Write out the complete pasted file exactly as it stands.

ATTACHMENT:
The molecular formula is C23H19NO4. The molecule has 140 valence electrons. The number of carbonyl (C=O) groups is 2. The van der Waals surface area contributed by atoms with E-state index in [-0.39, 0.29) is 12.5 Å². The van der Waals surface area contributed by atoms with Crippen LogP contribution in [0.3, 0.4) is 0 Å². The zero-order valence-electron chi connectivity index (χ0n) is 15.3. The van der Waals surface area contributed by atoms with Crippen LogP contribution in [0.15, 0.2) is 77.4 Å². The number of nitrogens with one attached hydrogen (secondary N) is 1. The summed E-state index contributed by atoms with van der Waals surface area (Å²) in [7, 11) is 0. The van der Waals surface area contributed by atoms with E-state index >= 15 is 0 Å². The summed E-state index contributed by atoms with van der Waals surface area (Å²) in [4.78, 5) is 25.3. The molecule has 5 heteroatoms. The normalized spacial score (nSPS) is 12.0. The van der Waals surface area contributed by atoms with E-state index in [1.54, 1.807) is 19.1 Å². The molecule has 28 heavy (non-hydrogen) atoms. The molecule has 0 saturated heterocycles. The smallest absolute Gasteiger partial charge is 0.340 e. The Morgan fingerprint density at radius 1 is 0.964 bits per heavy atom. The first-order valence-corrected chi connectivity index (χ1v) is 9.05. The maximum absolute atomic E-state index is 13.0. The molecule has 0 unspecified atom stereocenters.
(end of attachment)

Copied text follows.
The molecular formula is C23H19NO4. The molecule has 140 valence electrons. The number of carbonyl (C=O) groups is 2. The van der Waals surface area contributed by atoms with E-state index in [-0.39, 0.29) is 12.5 Å². The van der Waals surface area contributed by atoms with Crippen LogP contribution in [0.3, 0.4) is 0 Å². The zero-order valence-electron chi connectivity index (χ0n) is 15.3. The van der Waals surface area contributed by atoms with Crippen LogP contribution in [0.15, 0.2) is 77.4 Å². The number of nitrogens with one attached hydrogen (secondary N) is 1. The summed E-state index contributed by atoms with van der Waals surface area (Å²) in [7, 11) is 0. The van der Waals surface area contributed by atoms with E-state index >= 15 is 0 Å². The summed E-state index contributed by atoms with van der Waals surface area (Å²) in [4.78, 5) is 25.3. The molecule has 5 heteroatoms. The normalized spacial score (nSPS) is 12.0. The van der Waals surface area contributed by atoms with E-state index in [1.54, 1.807) is 19.1 Å². The molecule has 28 heavy (non-hydrogen) atoms. The molecule has 0 saturated heterocycles. The smallest absolute Gasteiger partial charge is 0.340 e. The Morgan fingerprint density at radius 1 is 0.964 bits per heavy atom. The first-order valence-corrected chi connectivity index (χ1v) is 9.05. The maximum absolute atomic E-state index is 13.0. The molecule has 0 unspecified atom stereocenters.